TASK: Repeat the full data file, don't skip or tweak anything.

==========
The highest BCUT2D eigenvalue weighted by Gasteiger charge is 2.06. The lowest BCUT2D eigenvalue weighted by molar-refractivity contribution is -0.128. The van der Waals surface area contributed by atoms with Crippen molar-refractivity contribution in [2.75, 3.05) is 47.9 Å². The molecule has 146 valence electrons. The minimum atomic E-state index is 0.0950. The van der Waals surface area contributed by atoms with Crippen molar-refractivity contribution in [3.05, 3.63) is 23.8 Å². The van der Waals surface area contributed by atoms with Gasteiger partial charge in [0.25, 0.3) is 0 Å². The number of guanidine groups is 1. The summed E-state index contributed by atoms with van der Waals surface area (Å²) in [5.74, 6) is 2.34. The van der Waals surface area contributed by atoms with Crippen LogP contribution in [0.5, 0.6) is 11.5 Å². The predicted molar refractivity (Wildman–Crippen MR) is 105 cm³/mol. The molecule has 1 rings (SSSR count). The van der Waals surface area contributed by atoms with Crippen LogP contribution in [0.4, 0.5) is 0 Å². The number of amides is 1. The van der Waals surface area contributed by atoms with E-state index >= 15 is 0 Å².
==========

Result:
The highest BCUT2D eigenvalue weighted by Gasteiger charge is 2.06. The lowest BCUT2D eigenvalue weighted by molar-refractivity contribution is -0.128. The van der Waals surface area contributed by atoms with Crippen molar-refractivity contribution in [2.75, 3.05) is 47.9 Å². The molecule has 146 valence electrons. The minimum atomic E-state index is 0.0950. The van der Waals surface area contributed by atoms with Crippen molar-refractivity contribution in [3.05, 3.63) is 23.8 Å². The van der Waals surface area contributed by atoms with Gasteiger partial charge in [0.25, 0.3) is 0 Å². The number of guanidine groups is 1. The summed E-state index contributed by atoms with van der Waals surface area (Å²) in [5.74, 6) is 2.34. The van der Waals surface area contributed by atoms with Crippen LogP contribution in [0.5, 0.6) is 11.5 Å². The predicted molar refractivity (Wildman–Crippen MR) is 105 cm³/mol. The molecule has 1 rings (SSSR count). The van der Waals surface area contributed by atoms with Crippen LogP contribution in [0.4, 0.5) is 0 Å². The number of amides is 1. The van der Waals surface area contributed by atoms with E-state index >= 15 is 0 Å².